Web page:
My rating: 5 of 5 stars
I’ve always used the goodreads star rating:
5=it was amazing
4=really liked it
2=it was okay
1=did not like
Which means that I ruin the scale for all the books I review, because most people seem to use the following scale:
4=it was okay
3=it was boring and/or poorly written
2=it had huge flaws, and was barely readable.
1=I don’t like the author/disagree with the author’s opinion on a politicized subject
I sometimes feel guilty about all my average “liked it” star ratings in a world of grade inflation, and have thought about re-scaling all my books so that they all have 4 or 5 stars.
But then a book comes along like this, where it really was amazing, and I’m glad that I so rarely give out 5 stars, because then people can understand that 5 stars means that this book is really something special, and not merely good.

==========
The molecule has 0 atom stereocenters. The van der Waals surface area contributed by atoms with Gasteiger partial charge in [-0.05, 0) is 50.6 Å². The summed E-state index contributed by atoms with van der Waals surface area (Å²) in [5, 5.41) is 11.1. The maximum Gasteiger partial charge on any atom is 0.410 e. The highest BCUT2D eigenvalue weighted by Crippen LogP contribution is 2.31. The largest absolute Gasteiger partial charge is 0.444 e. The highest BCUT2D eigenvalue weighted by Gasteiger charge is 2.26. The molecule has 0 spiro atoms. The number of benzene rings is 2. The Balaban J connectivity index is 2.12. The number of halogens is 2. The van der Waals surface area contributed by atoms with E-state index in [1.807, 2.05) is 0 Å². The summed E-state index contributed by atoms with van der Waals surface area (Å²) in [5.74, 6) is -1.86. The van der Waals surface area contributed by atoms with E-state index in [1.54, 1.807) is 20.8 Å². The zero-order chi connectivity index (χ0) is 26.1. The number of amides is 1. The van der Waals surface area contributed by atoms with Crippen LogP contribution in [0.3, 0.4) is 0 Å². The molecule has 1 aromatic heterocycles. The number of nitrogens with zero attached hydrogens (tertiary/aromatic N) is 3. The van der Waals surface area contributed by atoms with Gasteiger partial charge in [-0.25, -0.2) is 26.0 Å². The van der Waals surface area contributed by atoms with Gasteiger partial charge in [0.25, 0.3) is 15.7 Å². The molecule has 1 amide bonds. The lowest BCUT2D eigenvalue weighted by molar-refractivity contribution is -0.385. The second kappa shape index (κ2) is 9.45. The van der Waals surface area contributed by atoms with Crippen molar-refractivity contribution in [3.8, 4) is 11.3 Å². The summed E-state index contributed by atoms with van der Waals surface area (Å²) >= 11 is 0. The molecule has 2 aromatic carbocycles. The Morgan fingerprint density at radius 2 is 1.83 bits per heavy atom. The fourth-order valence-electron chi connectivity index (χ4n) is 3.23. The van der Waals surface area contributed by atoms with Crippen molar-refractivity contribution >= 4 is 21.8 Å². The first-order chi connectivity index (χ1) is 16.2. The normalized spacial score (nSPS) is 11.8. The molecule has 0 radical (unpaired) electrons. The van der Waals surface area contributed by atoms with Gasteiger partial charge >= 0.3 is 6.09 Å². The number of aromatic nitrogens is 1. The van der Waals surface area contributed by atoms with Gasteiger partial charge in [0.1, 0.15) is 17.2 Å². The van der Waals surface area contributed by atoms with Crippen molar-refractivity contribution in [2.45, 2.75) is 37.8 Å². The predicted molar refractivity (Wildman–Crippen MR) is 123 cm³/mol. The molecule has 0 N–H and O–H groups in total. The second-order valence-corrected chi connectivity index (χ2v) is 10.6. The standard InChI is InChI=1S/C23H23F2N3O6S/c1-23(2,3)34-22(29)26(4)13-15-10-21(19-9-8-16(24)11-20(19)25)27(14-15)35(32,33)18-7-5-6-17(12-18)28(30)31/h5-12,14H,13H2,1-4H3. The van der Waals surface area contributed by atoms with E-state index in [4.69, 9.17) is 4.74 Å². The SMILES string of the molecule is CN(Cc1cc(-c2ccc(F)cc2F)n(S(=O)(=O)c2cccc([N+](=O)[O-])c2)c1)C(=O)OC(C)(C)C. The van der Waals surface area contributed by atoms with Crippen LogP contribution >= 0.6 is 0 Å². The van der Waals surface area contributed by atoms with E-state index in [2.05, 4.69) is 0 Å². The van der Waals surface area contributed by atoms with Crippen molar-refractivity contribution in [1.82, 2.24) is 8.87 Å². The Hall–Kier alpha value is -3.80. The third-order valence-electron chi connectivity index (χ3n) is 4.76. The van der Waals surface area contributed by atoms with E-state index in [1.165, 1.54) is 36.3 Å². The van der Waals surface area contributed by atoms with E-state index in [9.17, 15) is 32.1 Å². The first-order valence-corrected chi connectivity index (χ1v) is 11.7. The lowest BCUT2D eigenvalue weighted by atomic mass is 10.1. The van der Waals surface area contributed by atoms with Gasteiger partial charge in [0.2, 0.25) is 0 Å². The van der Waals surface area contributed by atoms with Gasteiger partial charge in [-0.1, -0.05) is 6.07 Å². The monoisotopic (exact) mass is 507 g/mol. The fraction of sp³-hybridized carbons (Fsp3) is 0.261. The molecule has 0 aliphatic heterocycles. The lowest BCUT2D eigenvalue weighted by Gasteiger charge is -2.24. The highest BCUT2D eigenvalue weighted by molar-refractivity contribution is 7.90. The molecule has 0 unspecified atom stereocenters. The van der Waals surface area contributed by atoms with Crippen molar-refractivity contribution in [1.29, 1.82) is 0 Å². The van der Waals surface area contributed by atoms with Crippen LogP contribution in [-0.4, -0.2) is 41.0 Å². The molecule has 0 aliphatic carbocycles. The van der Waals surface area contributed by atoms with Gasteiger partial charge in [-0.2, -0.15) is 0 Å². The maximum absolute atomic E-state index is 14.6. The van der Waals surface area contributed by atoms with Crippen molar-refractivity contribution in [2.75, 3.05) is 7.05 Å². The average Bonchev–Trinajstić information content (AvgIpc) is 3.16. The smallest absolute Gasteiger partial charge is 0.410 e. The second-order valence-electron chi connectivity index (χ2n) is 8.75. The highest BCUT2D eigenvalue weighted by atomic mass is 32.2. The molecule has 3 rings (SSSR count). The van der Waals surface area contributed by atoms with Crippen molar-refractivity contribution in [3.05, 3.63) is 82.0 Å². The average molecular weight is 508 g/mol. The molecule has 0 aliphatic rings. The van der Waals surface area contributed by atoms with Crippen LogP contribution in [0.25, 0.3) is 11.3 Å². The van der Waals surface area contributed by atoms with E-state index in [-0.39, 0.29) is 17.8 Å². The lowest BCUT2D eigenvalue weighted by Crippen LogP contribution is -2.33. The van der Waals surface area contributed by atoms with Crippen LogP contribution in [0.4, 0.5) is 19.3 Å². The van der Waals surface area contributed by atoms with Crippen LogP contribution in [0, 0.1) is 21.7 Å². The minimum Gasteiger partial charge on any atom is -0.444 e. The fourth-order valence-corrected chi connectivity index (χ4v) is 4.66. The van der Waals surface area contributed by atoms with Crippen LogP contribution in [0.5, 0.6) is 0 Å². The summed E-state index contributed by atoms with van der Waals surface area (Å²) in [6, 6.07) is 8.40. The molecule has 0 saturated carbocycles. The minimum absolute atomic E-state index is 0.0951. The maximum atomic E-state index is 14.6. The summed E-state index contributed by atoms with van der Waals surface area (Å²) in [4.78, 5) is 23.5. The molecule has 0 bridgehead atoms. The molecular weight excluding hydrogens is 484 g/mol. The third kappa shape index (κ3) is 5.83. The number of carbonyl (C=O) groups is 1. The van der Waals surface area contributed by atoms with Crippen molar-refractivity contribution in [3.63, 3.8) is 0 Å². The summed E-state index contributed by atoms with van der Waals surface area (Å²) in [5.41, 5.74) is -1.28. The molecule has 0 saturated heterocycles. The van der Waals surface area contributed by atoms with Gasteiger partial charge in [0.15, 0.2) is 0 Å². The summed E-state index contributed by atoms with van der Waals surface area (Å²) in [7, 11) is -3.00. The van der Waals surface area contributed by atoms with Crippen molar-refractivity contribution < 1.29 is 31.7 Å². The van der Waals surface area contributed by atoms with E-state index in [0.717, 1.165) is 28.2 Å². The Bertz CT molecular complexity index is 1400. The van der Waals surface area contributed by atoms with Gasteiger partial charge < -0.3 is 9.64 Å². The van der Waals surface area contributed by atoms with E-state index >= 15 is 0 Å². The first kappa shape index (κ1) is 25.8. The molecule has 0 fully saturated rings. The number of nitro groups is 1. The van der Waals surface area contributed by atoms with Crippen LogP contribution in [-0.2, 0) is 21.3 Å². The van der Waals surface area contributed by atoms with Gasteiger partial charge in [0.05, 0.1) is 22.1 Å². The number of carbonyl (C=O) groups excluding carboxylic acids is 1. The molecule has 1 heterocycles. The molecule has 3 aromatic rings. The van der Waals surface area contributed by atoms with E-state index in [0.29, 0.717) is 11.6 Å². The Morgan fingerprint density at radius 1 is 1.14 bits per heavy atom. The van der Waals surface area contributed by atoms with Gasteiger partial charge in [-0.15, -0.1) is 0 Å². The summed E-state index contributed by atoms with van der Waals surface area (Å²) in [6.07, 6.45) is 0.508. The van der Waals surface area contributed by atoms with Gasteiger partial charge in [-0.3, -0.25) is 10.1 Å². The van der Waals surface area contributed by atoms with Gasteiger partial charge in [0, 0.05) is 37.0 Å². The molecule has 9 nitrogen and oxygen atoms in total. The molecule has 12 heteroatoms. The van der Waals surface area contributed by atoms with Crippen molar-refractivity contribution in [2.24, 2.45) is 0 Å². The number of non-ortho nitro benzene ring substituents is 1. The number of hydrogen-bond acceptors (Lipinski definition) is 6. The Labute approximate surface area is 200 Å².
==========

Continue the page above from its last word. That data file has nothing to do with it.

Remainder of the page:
I can’t tell you too much about this book without spoiling things. It’s about memory and family dynamics. It’s about life at an American university in the 1990s, and about the politics of scientific research. It’s about a family in which to of the siblings are gone, and no one will talk about why.
I loved Fowler’s wry wit. I laughed out loud at how the family avoids unpleasant subjects at Thanksgiving. I laughed at Rosemary’s attempts to talk to people without their would be boy/girlfriend getting in the way. I loved the roommate dynamics. I especially loved that there were words in this novel that I hadn’t ever seen before and didn’t know the meaning of, as that rarely happens anymore.
I especially loved that it dealt with difficult, political topics without getting too heavy-handed or proselytizing. I liked that, despite the darkness of the subject, it managed a bittersweet ending.
I recommend this for people who like novels.